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A Front Row Seat as Marine Plastic Takes the World Stage

October 15, 2019

By Meghan Stasz, vice president of packaging and sustainability at the Grocery Manufacturers Association

Last week, leaders from across the world descended on Tokyo for the G20 Resource Efficiency and Marine Plastic Symposium. The week-long dialogue with the world’s leading scientists, NGOs, government representatives and other thought leaders shed light on the crisis of marine debris — especially plastics — and was a reminder of how critical recycling will be to a sustainable way forward.

When GMA President and CEO Geoff Freeman took the stage, his message to the other countries in the room was clear: learn from us.

The U.S. recycling system was born city by city, county by county. The unintended consequence of best intentions, however, is the fragmented, patchwork system we have today. A system perpetually confusing to American citizens that did not consider economies of scale in its design.

The G20 is working to address marine debris globally. While many of the represented countries are quite advanced in their systems, many attending the symposium are at the beginning stages of recycling. The G20 has an opportunity to design systems that are better prepared to succeed long term. They can, as Freeman analogized, skip the landline and go straight to the mobile phone.

Over the course of the week, hearing perspectives from countries of all sizes and geographies, three key themes emerged: we are at a point of real crisis; no one can solve this alone; and harmonization is key.

The crisis is worse than we thought

Improperly managed plastics are causing a global pollution crisis. This issue is not just a problem for coastal nations. Micro and macroplastics are making their way into our water and soil and they’re coming from a surprising range of sources. Three million tons of microplastics enter the environment from road abrasions and tire marks every year, for example, according to the United Nations Environment Program.

Eighty percent of marine debris is from land-based material that isn’t handled properly and finds its way into our rivers, coasts and oceans. The majority of plastic pollution is caused by poor or nonexistent waste management practices. For example, one of the presentations referenced Mombasa, Kenya, a city of 1.5 million people, where only 46% of solid waste is properly managed, leaving more than half of the city’s waste as litter.

The situation is dire and presents real opportunity. The secretary general of the European Recycling Industries’ Confederation (EuRIC), the group representing European recycling companies, Emmanuel Katrakis, shared that recycling one million tons of plastics has the environmental impact of taking a million cars off the road. Several global experts cited a clear demand for recycled plastics, driven in large part by the CPG industry’s leadership on recycled content targets. The investment community is taking notice too. A session featuring representatives from the finance community highlighted how global banks and institutions like the World Bank are bringing capital to the table with sustainability in mind, helping build infrastructure and finance sustainable waste and recycling systems around the world.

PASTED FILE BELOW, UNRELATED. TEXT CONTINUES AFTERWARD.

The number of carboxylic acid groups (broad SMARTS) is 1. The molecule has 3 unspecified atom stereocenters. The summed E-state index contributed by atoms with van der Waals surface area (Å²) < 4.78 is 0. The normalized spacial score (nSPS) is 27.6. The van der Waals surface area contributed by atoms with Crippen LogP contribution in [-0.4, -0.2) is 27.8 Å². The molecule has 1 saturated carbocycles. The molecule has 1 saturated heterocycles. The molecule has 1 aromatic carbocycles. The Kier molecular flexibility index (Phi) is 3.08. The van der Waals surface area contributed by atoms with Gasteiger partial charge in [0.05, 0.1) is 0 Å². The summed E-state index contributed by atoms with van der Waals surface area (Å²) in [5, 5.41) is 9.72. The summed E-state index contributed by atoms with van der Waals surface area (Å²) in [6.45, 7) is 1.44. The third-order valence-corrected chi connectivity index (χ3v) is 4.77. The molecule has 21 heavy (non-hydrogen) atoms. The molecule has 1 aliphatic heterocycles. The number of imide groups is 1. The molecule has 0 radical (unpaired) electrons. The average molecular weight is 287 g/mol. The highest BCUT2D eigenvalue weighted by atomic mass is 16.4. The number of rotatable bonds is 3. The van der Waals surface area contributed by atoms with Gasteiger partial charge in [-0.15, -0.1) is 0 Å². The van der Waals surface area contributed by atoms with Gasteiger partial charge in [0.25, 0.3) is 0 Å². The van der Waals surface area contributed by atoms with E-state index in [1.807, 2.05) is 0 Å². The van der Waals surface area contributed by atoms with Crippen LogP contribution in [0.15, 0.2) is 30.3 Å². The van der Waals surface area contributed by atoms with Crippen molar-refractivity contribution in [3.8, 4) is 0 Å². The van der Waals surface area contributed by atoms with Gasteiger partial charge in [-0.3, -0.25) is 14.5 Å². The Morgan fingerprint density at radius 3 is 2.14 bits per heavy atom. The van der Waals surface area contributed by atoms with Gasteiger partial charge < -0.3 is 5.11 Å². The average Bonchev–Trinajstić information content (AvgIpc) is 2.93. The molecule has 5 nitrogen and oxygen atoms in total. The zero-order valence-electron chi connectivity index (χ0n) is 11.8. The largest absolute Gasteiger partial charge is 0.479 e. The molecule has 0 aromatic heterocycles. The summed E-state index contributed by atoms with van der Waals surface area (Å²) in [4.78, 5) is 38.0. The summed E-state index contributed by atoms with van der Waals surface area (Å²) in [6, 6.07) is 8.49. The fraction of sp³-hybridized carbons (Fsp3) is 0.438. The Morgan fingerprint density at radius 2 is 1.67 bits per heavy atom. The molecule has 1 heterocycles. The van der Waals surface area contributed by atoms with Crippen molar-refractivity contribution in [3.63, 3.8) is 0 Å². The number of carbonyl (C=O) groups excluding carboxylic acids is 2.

Collaboration is critical

We must work collaboratively, not just across countries, but across stakeholders. The leaders of G20 nations put forward the Osaka Blue Ocean Vision earlier this year, setting a target for reducing marine plastic pollution entering the oceans to zero by 2050. ZERO.

To get to zero, there is no silver bullet. No single approach will work for every country. The Blue Ocean Vision strategy emphasizes inter-country collaboration and best practice sharing. Similarly, as we work within our countries to reduce waste, no single stakeholder will be able to solve the issue alone. If we’re serious about keeping plastics out of the ocean, we need to work together.

Standards and innovation are key

The need for common definitions and regulations was a distinct theme. Closer to home, a lack of standards is preventing real progress in the United States. GMA’s position is that there is a clear need for uniform standards in the U.S., where thousands of conflicting recycling systems confound consumers.

Even with common definitions and standards, innovation is essential to success. The meetings in Tokyo highlighted the rise in popularity of refillable packaging, from TerraCycle’s Loop initiative in the U.S. to Japanese CPG companies offering refillable soap and shampoo bottles. There was a repeated emphasis on finding alternatives to plastics, where appropriate, or dramatic increases in recycled content for packaging, as many CPG companies have already committed to achieve.

On the flight home, I kept circling back to a comment made by Shardul Agrawala, environment and economy division head for the Organization for Economic Cooperation and Development (OECD): “No other issue has risen so quickly in public consciousness as plastics, plastics pollution and marine litter.” He’s right. It is our challenge to elevate that consciousness to action. And, as was made clear in Tokyo, the time to act is now.


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